In SIGA Technologies, Inc v PharmAthene, Inc the Delaware Supreme Court affirmed that a contractual obligation to negotiate in good faith is enforceable. In that case SIGA Technologies and PharmAthene had negotiated a "nonbinding" licence agreement term sheet. After the negotiation of the term sheet, PharmAthene provided SIGA Technologies with a bridge loan and the parties subsequently negotiated and executed a merger agreement. Both the bridge loan and the merger agreement contemplated that the parties would "negotiate in good faith with the intention of executing" a licence agreement should the merger fail. The merger ultimately did fail, and in its May 2013 decision the Delaware Supreme Court affirmed the Delaware Chancery Court's conclusion that SIGA Technologies had breached its contractual obligation to negotiate a licence agreement in good faith after a failed merger (for further details please see "Duty to negotiate in good faith gets enforced").

On January 15 2015 the Delaware Chancery Court held that SIGA Technologies was liable to PharmAthene for a total of $195 million, consisting of expectation damages of $113 million, plus pre-judgment interest, legal fees, costs and expenses. The court further ordered that the remaining claims and counterclaims made by SIGA Technologies and PharmAthene be dismissed with prejudice, including claims by PharmAthene for specific performance related to the licence agreement and term sheet.(1) The resolution of this case serves as a reminder of the magnitude of the damages that can result from an agreement to negotiate in good faith set forth in a letter of intent.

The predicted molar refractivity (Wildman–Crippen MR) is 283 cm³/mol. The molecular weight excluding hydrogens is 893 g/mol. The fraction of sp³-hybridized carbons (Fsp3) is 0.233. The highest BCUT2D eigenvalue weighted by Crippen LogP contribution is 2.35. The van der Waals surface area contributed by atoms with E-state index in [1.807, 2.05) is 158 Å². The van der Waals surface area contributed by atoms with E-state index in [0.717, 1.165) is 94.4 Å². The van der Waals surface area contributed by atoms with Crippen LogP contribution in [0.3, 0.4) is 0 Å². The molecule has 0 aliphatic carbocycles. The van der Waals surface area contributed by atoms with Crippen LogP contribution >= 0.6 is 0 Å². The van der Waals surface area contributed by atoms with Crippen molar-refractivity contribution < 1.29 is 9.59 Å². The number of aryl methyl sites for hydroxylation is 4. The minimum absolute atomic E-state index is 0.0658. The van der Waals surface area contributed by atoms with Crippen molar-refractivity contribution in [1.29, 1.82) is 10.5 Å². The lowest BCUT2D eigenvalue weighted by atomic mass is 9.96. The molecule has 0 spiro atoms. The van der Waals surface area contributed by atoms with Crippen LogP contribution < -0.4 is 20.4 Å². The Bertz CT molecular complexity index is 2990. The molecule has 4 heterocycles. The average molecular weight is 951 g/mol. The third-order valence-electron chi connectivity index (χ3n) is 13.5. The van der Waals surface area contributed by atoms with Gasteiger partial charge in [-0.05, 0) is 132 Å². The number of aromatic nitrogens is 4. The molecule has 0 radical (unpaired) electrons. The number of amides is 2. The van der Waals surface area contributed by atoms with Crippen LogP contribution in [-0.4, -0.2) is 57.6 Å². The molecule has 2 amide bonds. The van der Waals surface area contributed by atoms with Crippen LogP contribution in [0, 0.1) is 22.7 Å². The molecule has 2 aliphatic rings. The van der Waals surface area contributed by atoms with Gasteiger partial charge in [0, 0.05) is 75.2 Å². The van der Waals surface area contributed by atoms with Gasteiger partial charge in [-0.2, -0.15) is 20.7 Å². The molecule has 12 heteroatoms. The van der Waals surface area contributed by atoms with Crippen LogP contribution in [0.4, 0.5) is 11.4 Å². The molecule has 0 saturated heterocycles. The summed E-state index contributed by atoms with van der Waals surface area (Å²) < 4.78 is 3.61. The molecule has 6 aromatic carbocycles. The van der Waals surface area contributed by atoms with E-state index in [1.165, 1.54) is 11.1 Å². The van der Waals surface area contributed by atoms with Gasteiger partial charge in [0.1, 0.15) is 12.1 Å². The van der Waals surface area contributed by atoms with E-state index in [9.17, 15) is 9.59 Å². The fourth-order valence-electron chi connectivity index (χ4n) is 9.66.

For further information on this topic please contact Peter L Welsh at Ropes & Gray LLP's Boston office by telephone (+1 617 951 7000) or email ( Alternatively, contact Hunter Sharp at Ropes & Gray's Chicago office by telephone (+1 312 845 1200) or email ( The Ropes & Gray website can be accessed at


(1) PharmAthene v SIGA Techs, Inc, CA 2627-VCP (Del Ch January 15 2015).

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